•          Disrupting traffic flow
  •          Tailgating
  •          Reckless driving
  •          Carelessly passing another vehicle

Studies reveal hidden -- and potentially deadly -- infection hazards in hospital rooms

In the event you find yourself in a hospital room in the near future -- whether as a patient or a visitor -- chances are good you'll be struck by how clean the room seems and how much emphasis seems to be put on fighting the spread of infection. Indeed, surfaces may be gleaming, linens changed frequently and hand sanitizer readily available.

It isn't your imagination, as hospitals across the nation are making a concerted effort to fight the spread of bacteria such as Clostridium difficile (C. diff), Methicillin-resistant Staphylococcus aureus (MRSA) and Vancomycin-resistant Enterococc (VRE) that have taken a very real and very deadly toll on patients. 

Are millennial drivers really more dangerous?

There's no question that millennials have emerged as the scapegoat of choice in the popular press or, at the very least, been portrayed as a generation capable of demonstrating extreme levels of self-interest.

While these sorts of characterizations are, of course, overly broad and largely inaccurate, a recently released study by the AAA Foundation for Traffic Safety suggests that there might be one area in which millennials are perhaps deserving of some level of societal scorn: vehicle safety.

If you are in a car accident

It is not easy to think about unpleasant eventualities like car accidents, but it is a necessity if you want to be well-prepared and capable of handling the situation when they do occur. That means having a plan of action in place so that you do not need to make decisions in the moment when you are dealing with the stress of an accident. This makes it easier to navigate if you are injured or in shock, and it ensures all your bases are covered. The first step to having a good accident plan is knowing what you need to do to be safe after an accident.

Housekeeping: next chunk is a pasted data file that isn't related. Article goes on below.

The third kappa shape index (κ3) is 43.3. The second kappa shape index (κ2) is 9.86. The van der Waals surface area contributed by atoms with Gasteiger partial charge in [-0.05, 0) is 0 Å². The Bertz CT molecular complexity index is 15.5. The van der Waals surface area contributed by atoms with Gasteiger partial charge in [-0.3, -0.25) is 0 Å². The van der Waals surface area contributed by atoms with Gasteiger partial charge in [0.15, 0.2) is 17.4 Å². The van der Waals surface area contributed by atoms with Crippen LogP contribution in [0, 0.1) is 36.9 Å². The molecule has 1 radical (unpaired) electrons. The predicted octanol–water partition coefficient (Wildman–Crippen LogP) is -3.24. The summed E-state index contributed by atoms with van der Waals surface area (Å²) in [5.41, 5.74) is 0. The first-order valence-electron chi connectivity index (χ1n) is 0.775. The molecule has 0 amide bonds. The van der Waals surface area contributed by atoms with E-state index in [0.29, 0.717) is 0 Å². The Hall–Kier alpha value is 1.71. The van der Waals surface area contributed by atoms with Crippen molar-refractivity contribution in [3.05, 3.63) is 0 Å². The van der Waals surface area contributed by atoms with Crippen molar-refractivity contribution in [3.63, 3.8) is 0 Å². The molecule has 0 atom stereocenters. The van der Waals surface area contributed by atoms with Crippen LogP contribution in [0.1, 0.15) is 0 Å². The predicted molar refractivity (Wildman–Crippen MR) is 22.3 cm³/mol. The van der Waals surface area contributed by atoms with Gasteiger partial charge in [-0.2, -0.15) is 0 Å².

How did Georgia fare in a new report on traffic safety laws?

For the last 14 years, Advocates for Highway and Auto Safety, a coalition dedicated to making America’s roads and highways safer, has released a highly influential annual report card examining the progress made by the 50 states in passing basic traffic safety measures.

Indeed, this year's report was perhaps more anticipated than normal given the dramatic increase in motor vehicle fatalities over the last two years, with statistics showing that traffic deaths increased by 7.2 percent in 2015 over 2014, and 8 percent from the first nine months of 2016 over the first nine months of 2015.

Study: Mandatory ignition interlocks have proven effective in keeping roads safe

While it may seem hard to believe, it's now been nearly 25 years since the 50 states first began passing laws calling for mandatory ignition interlocks, the breathalyzer-like devices that prevent a vehicle from starting if alcohol is detected in the driver's breath.

Given this rather substantial passage of time, the question naturally arises as to just how effective these mandatory ignition interlocks have proven in preventing fatal drunk driving accidents on U.S. roads and highways. As it turns out, there was no real answer to this question until just last month.